American Senator to denounce Canadian citizenship

American Senator to denounce Canadian citizenship

Canadian immigration lawyers Maynard Kischer Stojicevic have a long history helping their clients navigate through all sorts of immigration law. But it is not often that the Canadian immigration law firm hears of a case where, instead of applying for citizenship to a country, a person wants to denounce their citizenship.

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Just such a case is making making headlines in American media. Ted Cruz, Senator of Texas and potential presidential candidate, has faced criticism for his recently-discovered Canadian-American citizenship. While Cruz was born to American parents and has been an American citizen all his life, he was born while his parents were living in Canada. Unbeknownst to him, this means he is officially a Canadian citizen as well as an American.

The Canadian Citizenship Act states that unless a child’s parents are foreign diplomats, that child is automatically considered a citizen at birth. And they will stay that way until they decide to formally renounce their citizenship to that country.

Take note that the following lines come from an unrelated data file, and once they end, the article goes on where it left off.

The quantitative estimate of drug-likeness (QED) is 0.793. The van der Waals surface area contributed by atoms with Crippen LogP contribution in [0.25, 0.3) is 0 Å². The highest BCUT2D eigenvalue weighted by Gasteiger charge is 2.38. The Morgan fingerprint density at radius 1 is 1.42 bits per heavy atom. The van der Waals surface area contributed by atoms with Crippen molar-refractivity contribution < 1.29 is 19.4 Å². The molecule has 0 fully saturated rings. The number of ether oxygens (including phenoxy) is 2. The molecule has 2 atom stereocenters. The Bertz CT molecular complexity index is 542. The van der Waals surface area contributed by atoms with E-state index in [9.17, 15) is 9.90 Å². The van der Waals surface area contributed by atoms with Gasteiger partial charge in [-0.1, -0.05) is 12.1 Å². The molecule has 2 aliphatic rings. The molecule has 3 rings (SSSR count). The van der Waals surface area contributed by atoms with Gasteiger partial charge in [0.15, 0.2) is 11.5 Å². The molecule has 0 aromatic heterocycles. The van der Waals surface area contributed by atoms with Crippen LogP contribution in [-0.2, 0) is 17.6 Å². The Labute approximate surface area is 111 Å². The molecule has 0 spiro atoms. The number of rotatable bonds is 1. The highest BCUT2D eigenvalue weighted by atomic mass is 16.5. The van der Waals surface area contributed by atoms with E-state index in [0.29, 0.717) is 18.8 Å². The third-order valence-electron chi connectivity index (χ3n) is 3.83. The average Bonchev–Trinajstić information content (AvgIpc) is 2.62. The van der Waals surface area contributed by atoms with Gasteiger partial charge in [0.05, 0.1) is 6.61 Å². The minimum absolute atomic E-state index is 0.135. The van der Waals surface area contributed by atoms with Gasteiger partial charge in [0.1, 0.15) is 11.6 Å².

In a recent article in Washington, D.C.-based magazine The Atlantic, Cruz’s dual nationality was highlighted as a possible hindrance to achieving his presidential ambitions. Apparently, being seen as Canadian-American would not be as beneficial as being seen as Cuban-American when it comes to gaining voter support. So, Cruz’s best course of action, The Atlantic suggests, is to go through the formal process of denouncing his Canadian citizenship for good.

Because of his expertise in Canadian immigration law, Rudolf Kischer of MKS Lawyers in Vancouver was asked by The Atlantic to comment on the case, and his advice was that Cruz had better start the paperwork now. Though Cruz appears to meet the eligibility requirements, and the documents are easily found online, Kischer says that application processing can take up to two years. That’s a long time for someone who is vying for a presidential bid in the near future.

Kischer also points out that denouncing citizenship is a rare practice and usually done to ease financial complications. “The ones I see, most are for tax reasons,” Kischer told The Atlantic.

The latest update on Cruz, according to The Atlantic, is that he has confirmed he will denounce his Canadian citizenship, meaning no offense to the Great White North, of course.

Read the full article in The Atlantic or find out more about the work of Rudolf Kischer and MKS Lawyers in Canadian immigration law.